English curriculum needs diversity


It is not uncommon to go a full school year here while reading only books by white men in English classes. With the reality being that this is the majority, or perhaps totality, of all reading that most students do, this is unacceptable.
Common Sense surveyed English teachers here to find out which books they taught this year. The responses show that there were 58 distinct books by 50 distinct authors. Only 16 of the authors were women and only 18 non-white (with 10 overlapping). Only 17 of the books were by women and only 20 by non-white authors (with 11 overlapping).
This does not properly reflect the student population. In the 2016-2017 school year, 45.6 percent of the student body was white, and the literature read in classes should be at least somewhat relevant to students’ home cultures. And of course, there was a 49.5 percent part of the student body that was female. The books taught this year certainly do not reflect this, and they should. The continued dominance of a white, male perspective in literature around them can leave students with the sour taste that maybe their perspective and experiences are not important to their surrounding culture or that no one like them before has made an impact on literature as much as the droves of white men have.
Not only should literature taught relate to students on a personal level, but reading books solely from a white, male perspective is simply unrealistic when attempting to give a worldview reflective of, well, the real world. The truth is that not everyone adults interact with have the same or even similar experiences to themselves, and with empathy and understanding being fundamental to respect, students need to be exposed to the diverse backgrounds that adults come from as early as possible.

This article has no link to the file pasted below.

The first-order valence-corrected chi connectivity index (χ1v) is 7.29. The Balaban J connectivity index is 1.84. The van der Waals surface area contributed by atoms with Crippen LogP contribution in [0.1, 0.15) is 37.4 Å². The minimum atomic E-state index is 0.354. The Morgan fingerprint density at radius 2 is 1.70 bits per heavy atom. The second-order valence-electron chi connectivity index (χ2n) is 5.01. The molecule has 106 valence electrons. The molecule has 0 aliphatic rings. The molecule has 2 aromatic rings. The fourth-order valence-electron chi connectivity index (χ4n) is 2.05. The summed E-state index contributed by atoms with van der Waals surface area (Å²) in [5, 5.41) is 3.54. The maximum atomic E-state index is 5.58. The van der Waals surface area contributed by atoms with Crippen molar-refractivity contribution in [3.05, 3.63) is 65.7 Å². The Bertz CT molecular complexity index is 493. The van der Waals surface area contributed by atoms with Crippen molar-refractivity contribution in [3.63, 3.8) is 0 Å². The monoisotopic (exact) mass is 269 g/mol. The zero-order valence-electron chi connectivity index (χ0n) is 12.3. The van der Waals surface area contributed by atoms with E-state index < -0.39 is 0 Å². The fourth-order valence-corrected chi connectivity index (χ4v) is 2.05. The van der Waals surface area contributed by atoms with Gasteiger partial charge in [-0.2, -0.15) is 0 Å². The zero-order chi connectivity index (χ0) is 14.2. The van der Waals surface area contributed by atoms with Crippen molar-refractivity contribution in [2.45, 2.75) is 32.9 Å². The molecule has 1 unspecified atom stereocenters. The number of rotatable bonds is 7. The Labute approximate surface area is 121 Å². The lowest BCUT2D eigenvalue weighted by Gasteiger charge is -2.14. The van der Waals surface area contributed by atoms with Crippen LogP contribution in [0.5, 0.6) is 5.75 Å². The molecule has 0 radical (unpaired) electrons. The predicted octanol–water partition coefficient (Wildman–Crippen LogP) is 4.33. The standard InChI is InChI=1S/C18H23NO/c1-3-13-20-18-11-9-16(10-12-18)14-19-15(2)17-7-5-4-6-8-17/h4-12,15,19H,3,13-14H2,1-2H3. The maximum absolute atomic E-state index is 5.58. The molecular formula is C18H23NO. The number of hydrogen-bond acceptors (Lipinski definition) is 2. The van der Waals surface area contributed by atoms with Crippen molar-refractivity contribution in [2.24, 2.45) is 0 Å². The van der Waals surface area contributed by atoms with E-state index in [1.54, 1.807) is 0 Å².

The fact that there are influential white male writers does not justify ignoring the many influential writers of other races and genders. Of course, some white men need to stay in the curriculum, most obviously Shakespeare. His influence is unavoidable: seven of the 58 distinct books taught this year, 12 percent, were by Shakespeare. Omitting every book by a white, male author would, in fact, be irresponsible if one wished to give students any semblance of a complete course in literature, over four years. But with the operative word being “complete,” just add to the curriculum. Recognize that there are some non-white and non-male writers who match if not exceed influence and ability. To William Golding and Ray Bradbury, we offer Mary Shelley and Octavia Butler. To Charles Dickens, we offer Jane Austen and Charlotte Brontë. To Walt Whitman and T. S. Eliot, we offer Maya Angelou, Pablo Neruda, and Langston Hughes.
Diversity in books read by students is essential, and this needs to start with English classes. With no lack of influential, diverse authors and the benefit of teaching students about the world by representing all of them, the English curriculum here needs to change.